Do Not Enter
One of the most extreme examples of a conditioned “turn-off” is a medical condition known as vaginismus. Women with vaginismus experience strong, involuntary contractions of the outer third of their vagina whenever penetration is attempted—making not just many forms of sexual activity but even gynecological exams either extremely painful or simply impossible. It has been estimated that 2 percent of women experience some degree of vaginismus—which can make it difficult and uncomfortable to do something as simple as inserting a tampon.
Although the contractions involved in the vaginismus response are not under a woman’s conscious control, they are considered to be a conditioned response. Vaginismus occurs primarily in women who are conflicted about their sexual desires, women who have experienced sexual trauma—not just rape and sexual abuse, but chronic painful intercourse and similar issues, and women who have other negative associations with sex. Vaginismus can be treated, but not simply by a woman “pushing through” the problem. In fact, such attempts are more likely to make the problem worse than better since they can increase the pain and anxiety associated with sex.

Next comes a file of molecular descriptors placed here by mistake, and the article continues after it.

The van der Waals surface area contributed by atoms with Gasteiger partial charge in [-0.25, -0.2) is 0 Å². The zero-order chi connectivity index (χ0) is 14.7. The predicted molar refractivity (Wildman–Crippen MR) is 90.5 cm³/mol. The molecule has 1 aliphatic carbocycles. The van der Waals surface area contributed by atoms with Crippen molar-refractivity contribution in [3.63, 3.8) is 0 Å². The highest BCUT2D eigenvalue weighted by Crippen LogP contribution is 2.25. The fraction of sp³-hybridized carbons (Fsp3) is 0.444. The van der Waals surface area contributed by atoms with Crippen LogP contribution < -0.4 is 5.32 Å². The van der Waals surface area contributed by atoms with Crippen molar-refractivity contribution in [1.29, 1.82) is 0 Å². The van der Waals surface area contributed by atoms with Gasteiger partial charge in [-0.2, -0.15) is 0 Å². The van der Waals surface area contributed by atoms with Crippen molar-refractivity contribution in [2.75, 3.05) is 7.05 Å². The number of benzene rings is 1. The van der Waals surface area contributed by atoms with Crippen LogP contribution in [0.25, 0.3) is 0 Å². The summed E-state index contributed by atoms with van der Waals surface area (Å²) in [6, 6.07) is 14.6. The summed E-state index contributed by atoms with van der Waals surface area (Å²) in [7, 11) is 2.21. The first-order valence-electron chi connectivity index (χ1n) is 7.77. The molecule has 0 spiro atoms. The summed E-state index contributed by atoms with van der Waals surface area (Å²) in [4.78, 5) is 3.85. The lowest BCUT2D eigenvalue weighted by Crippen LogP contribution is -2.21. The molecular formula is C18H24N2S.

Reduce Speed Ahead
On the other hand, sometimes a person may be interested in trying, or at least willing to try, a new sexual experience, but simply need to get past an instinctive negative reaction caused by social expectation or fear. In this case, the sign is not as much of a roadblock as it is a warning. Its message? “Reduce Speed Ahead.”
Anal sex is often one of those activities that people react to in one of the above ways. For example, some people are simultaneously fascinated by and reluctant to try anal sex. They may think that it will hurt, or that it will be dirty and disgusting, but still be vaguely intrigued by the notion. Alternatively, they may simply not be terribly interested in anal sex, but willing to try it because they know that it’s something that makes their partner really happy. In either case, it’s probably best to approach the matter slowly. Don’t aim for the full Monty right away. You’ll probably want to start with lots of lube and a finger or a small toy and work your way up.
You should never try and talk a partner into doing something that they truly do not want to do, but if they express a cautious interest in an activity that makes them nervous there are probably ways in which you can work up to it slowly. The important thing to remember is that anyone exploring a new sexual activity is going to want to do it in a way that feels safe and in a way that they know they can stop at any time.
Look Both Ways